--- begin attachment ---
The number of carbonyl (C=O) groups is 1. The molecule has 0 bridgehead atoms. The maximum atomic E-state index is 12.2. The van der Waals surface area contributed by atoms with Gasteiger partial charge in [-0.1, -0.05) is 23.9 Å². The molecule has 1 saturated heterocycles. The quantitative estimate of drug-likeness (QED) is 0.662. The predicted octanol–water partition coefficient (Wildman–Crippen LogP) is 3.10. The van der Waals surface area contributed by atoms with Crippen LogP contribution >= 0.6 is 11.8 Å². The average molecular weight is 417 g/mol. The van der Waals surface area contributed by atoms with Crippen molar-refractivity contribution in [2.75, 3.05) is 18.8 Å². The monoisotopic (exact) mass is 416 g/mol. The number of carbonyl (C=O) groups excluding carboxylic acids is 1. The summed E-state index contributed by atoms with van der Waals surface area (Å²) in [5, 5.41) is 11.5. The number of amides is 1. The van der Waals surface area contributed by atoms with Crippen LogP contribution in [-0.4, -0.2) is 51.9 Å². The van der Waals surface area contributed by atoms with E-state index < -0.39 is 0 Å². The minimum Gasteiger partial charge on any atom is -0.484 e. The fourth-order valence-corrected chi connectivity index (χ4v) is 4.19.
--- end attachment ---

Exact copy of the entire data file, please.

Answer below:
The number of carbonyl (C=O) groups is 1. The molecule has 0 bridgehead atoms. The maximum atomic E-state index is 12.2. The van der Waals surface area contributed by atoms with Gasteiger partial charge in [-0.1, -0.05) is 23.9 Å². The molecule has 1 saturated heterocycles. The quantitative estimate of drug-likeness (QED) is 0.662. The predicted octanol–water partition coefficient (Wildman–Crippen LogP) is 3.10. The van der Waals surface area contributed by atoms with Crippen LogP contribution >= 0.6 is 11.8 Å². The average molecular weight is 417 g/mol. The van der Waals surface area contributed by atoms with Crippen molar-refractivity contribution in [2.75, 3.05) is 18.8 Å². The monoisotopic (exact) mass is 416 g/mol. The number of carbonyl (C=O) groups excluding carboxylic acids is 1. The summed E-state index contributed by atoms with van der Waals surface area (Å²) in [5, 5.41) is 11.5. The number of amides is 1. The van der Waals surface area contributed by atoms with Crippen LogP contribution in [-0.4, -0.2) is 51.9 Å². The van der Waals surface area contributed by atoms with E-state index < -0.39 is 0 Å². The minimum Gasteiger partial charge on any atom is -0.484 e. The fourth-order valence-corrected chi connectivity index (χ4v) is 4.19.